Investor takeaway: Its shares are up 22 percent this year and have a three-year average annual return of 25 percent. Analysts give Microsoft shares 14 “buy” ratings, nine “buy/holds,” 14 “holds,” and one “sell,” according to an S&P survey. It’s expected to earn $2.70 per share this year and that that will grow by 11 percent in 2013.
, with a $36 billion market value, is the biggest Chinese-language Internet search engine provider, with about 500,000 advertisers.
Investor takeaway: Baidu’s shares are up 16 percent this year and have a three-year average annual average return of 111 percent. S&P, which has it rated “buy,” with a $180 price target, a 33 percent premium to the current price, found 16 “buy” ratings, nine “buy/holds,” five “holds” and one “weak hold,” in a survey of analysts.
Two weeks ago, the company reported a 77 percent rise in profit in the fourth quarter, to 93 cents a share, beating analysts’ estimates by 2 cents, on an 83-percent jump in revenue.
, with a market value of $487 billion and one of the most widely held stocks in the world, designs and manufactures consumer-electronic devices, including personal computers under the Mac name, iPad tablets, the iPhone, and the iPod portable music player. Its iTunes online store is the largest music distributor in the world.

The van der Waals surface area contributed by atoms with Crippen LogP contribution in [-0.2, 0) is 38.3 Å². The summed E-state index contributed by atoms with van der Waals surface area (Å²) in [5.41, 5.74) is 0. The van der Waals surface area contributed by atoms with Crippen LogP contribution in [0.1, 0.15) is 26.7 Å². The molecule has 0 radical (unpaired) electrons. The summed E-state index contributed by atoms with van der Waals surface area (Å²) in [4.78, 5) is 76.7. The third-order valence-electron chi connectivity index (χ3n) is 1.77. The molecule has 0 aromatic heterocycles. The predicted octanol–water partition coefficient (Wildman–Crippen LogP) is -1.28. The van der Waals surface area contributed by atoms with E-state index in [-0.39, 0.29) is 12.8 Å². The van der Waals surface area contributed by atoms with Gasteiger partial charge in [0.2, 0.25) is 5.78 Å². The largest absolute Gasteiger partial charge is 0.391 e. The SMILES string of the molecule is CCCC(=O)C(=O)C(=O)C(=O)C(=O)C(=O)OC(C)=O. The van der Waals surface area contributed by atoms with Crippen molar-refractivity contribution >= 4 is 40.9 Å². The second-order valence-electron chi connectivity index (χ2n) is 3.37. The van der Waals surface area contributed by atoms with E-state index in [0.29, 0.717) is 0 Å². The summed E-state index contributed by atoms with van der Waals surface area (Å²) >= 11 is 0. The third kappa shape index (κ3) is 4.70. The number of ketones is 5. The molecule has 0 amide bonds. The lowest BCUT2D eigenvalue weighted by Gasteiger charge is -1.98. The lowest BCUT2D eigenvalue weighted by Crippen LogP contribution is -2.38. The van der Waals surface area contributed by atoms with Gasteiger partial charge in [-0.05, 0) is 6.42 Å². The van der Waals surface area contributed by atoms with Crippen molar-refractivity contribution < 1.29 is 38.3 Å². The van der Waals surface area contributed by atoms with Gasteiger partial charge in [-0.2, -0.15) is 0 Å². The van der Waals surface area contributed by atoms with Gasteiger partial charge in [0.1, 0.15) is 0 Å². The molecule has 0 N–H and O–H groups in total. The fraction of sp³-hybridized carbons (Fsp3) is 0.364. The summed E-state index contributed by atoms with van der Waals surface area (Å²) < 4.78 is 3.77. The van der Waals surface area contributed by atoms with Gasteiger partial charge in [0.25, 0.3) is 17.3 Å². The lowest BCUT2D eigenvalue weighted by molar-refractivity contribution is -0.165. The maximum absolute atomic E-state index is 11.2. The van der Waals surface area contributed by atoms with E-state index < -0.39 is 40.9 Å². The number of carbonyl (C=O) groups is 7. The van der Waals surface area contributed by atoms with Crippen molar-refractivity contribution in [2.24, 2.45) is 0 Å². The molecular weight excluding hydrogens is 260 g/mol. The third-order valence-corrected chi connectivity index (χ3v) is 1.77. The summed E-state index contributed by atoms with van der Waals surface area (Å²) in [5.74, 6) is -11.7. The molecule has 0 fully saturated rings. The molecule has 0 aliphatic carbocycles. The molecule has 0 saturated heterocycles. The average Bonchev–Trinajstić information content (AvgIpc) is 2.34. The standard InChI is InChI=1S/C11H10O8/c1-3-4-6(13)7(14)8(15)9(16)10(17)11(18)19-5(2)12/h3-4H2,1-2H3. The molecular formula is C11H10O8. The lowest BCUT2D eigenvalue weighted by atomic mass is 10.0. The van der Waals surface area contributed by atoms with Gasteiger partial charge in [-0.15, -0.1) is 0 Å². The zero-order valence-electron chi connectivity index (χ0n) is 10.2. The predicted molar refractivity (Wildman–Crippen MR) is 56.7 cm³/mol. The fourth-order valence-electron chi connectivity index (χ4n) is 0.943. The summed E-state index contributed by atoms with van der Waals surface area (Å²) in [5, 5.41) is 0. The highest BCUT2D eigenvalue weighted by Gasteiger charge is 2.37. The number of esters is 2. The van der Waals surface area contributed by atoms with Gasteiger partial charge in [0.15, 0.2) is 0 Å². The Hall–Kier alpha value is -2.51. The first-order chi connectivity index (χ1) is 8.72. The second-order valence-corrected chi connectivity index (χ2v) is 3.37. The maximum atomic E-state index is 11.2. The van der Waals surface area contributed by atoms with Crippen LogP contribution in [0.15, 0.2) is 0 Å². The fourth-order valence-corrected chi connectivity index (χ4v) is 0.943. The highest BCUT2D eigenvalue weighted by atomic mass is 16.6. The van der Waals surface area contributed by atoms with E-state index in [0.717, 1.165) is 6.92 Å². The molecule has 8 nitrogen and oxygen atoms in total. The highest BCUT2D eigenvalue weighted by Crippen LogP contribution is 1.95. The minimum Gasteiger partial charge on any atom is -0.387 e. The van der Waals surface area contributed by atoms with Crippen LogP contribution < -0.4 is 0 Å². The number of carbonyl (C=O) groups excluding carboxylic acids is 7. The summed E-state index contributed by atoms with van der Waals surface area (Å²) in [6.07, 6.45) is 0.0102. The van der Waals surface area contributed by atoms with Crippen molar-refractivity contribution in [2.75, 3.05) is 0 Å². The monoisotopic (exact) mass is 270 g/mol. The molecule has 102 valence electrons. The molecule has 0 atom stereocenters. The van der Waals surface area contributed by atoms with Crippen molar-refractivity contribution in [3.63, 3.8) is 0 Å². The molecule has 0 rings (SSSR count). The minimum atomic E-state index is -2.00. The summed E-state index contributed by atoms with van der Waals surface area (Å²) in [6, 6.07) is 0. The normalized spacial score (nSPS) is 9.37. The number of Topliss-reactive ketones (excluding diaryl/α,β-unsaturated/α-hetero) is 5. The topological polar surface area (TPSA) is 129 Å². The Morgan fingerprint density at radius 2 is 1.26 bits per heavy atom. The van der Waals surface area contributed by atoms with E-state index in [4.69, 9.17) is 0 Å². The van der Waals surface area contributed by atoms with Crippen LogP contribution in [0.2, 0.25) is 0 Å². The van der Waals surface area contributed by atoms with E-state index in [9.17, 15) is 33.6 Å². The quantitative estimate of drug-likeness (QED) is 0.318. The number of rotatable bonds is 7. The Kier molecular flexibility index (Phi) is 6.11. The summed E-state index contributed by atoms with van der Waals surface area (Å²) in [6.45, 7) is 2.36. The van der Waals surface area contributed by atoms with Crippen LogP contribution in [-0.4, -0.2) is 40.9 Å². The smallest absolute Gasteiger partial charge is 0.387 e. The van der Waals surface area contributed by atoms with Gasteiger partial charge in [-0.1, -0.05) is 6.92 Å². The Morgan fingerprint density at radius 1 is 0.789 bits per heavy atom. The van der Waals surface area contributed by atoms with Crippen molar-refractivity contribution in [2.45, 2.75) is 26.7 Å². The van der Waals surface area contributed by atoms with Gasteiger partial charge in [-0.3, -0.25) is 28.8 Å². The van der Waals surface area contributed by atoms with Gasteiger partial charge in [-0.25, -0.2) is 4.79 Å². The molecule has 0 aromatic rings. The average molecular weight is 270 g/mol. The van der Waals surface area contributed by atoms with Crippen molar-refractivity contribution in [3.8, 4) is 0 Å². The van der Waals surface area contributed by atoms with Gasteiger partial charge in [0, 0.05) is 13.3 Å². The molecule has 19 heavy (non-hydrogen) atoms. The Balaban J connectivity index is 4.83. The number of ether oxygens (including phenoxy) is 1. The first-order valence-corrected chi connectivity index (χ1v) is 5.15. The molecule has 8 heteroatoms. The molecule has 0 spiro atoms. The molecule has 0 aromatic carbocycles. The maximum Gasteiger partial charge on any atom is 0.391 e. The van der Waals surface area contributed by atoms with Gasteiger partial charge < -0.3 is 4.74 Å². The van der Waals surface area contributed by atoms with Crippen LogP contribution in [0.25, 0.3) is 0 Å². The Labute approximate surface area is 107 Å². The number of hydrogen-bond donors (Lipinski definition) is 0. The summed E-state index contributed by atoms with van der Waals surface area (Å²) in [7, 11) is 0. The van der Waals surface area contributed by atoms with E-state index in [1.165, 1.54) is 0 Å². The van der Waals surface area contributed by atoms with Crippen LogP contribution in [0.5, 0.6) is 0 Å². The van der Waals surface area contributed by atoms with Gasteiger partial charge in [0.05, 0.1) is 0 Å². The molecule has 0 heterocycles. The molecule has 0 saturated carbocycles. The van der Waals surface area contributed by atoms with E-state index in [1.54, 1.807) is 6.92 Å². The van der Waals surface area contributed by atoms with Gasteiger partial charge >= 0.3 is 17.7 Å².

Investor takeaway: Apple’s shares are up 29 percent this year and have a three-year average annual return of 80 percent. Analysts give its shares 36 “buy” ratings, 13 “buy/holds,” four “holds,” and one “sell,” according to an S&P survey. S&P itself has the shares rated “buy” with a $650 price target, a 24 percent premium to the current price, which would then give it a price-to-earnings ratio of 16.
S&P says it expects some “shareholder friendly” actions on the part of the company, which had cash flow of $29.61 per share in 2011 and $26 billion in cash on the balance sheet at year-end. Analysts expect earnings of $42.59 per share this year and that they will rise by 10 percent next year.
Morningstar analysts put a “fair value estimate” on its shares of $560. They say “the iPhone remains the cornerstone of Apple’s consumer strategy, and few opportunities loom larger than the global handset market. The iPhone already accounts for more than 50 percent of revenue, and we expect this percentage to grow to more than 60 percent” within the next few years.